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Jayalekshmi , V S and Surya, Ramachandran (2021) Maternal cholesterol levels during gestation: boon or bane for the offspring? Molecular and cellular biochemistry, 476 (1). pp. 401-416. ISSN 1573-4919

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An increase in cholesterol levels is perceived during pregnancy and is considered as a normal adaptive response to the development of the fetus. In some pregnancies, excessive increase in total cholesterol with high levels of Low-Density Lipoprotein leads to maladaptation by the fetus to cholesterol demands, resulting in a pathological condition termed as maternal hypercholesterolemia (MH). MH is considered clinically irrelevant and therefore cholesterol levels are not routinely checked during pregnancy, as a consequence of which there is scarce information on its global prevalence in pregnant women. Studies have reported that MH during pregnancy can cause atherogenesis in adults emphasizing the concept of in utero programming of fetus. Moreover, Gestational Diabetes Mellitus, obesity and Polycystic Ovary Syndrome are potential risk factors which strengthen combined pathologies in placenta and fetuses of mothers with MH. However, lack of conclusive evidence on cholesterol transport and underlying programming demand substantial research to develop population-based life style strategies for women in their childbearing years. The current review focuses on the mechanisms and outcomes of MH from existing epidemiological as well as experimental data and presents a detailed insight on this novel risk factor of cardiovascular diseases.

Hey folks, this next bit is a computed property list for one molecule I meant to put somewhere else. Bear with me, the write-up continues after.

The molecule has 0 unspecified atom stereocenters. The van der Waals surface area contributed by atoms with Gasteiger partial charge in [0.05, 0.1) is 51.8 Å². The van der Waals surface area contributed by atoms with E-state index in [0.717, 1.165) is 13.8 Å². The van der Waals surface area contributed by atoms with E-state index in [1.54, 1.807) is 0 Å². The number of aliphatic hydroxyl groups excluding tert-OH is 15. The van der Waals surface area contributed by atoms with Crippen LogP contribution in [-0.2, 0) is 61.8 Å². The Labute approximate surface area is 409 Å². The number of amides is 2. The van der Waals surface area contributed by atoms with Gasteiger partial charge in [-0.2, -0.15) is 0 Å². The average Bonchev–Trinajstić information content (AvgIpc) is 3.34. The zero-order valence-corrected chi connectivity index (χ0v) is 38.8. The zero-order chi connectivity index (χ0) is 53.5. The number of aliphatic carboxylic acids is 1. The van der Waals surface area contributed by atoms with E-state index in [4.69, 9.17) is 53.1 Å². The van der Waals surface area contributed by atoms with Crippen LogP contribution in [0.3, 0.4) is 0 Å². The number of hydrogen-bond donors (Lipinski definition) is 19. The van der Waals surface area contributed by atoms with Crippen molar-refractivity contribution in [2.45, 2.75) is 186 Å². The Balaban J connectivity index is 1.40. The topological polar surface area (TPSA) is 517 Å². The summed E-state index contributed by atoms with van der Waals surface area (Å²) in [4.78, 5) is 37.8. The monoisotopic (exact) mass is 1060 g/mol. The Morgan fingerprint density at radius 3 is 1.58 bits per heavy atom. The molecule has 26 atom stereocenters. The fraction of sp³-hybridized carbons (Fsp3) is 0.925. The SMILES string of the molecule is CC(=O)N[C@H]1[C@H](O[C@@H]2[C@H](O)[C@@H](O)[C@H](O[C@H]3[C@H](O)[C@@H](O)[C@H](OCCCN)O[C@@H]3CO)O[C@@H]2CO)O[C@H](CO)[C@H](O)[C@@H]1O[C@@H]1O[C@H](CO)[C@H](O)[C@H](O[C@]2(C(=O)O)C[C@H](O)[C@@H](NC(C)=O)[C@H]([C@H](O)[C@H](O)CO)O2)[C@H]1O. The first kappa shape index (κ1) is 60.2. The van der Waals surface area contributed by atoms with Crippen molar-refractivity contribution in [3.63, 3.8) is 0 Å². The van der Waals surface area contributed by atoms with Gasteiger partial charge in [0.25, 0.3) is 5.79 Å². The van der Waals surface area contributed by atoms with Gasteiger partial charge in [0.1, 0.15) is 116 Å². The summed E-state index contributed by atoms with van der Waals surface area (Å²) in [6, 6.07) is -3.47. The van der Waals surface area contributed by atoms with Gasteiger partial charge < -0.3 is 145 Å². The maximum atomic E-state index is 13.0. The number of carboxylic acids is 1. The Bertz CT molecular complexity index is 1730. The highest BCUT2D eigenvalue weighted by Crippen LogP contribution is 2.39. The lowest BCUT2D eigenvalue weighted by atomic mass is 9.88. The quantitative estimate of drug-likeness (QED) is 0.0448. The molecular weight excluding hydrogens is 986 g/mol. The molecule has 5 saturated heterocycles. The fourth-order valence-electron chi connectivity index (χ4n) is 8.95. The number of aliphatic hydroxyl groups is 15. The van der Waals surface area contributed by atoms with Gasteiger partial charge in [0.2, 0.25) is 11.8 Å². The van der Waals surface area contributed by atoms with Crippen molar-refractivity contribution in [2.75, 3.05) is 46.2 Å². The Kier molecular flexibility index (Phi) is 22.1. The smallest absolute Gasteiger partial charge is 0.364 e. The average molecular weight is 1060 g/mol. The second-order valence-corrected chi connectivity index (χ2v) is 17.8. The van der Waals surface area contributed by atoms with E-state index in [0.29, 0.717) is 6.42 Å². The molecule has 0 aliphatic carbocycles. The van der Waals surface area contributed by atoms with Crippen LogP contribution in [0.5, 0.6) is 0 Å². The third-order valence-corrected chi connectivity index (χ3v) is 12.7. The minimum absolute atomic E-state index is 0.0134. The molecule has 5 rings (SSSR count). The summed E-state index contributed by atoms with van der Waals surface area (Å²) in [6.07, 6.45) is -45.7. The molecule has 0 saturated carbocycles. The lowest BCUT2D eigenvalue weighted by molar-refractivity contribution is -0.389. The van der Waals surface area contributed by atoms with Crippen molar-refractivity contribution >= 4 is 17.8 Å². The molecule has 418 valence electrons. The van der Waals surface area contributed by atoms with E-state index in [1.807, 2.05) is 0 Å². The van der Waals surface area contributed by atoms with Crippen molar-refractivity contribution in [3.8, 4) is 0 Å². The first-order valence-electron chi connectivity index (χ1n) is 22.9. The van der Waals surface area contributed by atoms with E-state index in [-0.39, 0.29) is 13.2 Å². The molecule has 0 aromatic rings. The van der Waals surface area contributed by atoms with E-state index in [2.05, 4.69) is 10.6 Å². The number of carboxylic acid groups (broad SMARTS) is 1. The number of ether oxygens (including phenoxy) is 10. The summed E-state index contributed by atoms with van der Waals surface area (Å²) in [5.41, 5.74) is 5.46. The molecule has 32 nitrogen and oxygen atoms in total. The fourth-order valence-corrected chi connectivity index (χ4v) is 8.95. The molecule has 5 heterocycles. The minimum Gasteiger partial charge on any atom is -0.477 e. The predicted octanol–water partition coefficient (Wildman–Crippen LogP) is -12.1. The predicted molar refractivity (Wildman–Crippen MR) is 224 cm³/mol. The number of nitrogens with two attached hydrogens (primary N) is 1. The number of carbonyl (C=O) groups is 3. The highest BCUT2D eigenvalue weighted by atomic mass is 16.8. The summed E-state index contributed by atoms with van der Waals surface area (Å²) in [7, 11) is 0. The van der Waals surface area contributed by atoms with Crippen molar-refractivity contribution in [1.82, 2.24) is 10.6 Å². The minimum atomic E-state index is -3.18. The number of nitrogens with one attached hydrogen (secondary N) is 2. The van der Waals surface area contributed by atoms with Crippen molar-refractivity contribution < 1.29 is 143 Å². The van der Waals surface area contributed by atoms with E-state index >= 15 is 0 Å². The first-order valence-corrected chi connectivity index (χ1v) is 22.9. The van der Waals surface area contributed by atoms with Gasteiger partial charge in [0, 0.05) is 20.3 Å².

Item Type: Article
Uncontrolled Keywords: Atherosclerosis; Fetal programming; Maternal hypercholesterolemia; Placenta.
Subjects: Cardiovascular Diseases And Diabetes Biology
Depositing User: Rgcb Library
Date Deposited: 22 Mar 2022 06:01
Last Modified: 22 Mar 2022 06:01
URI: http://rgcb.sciencecentral.in/id/eprint/1159

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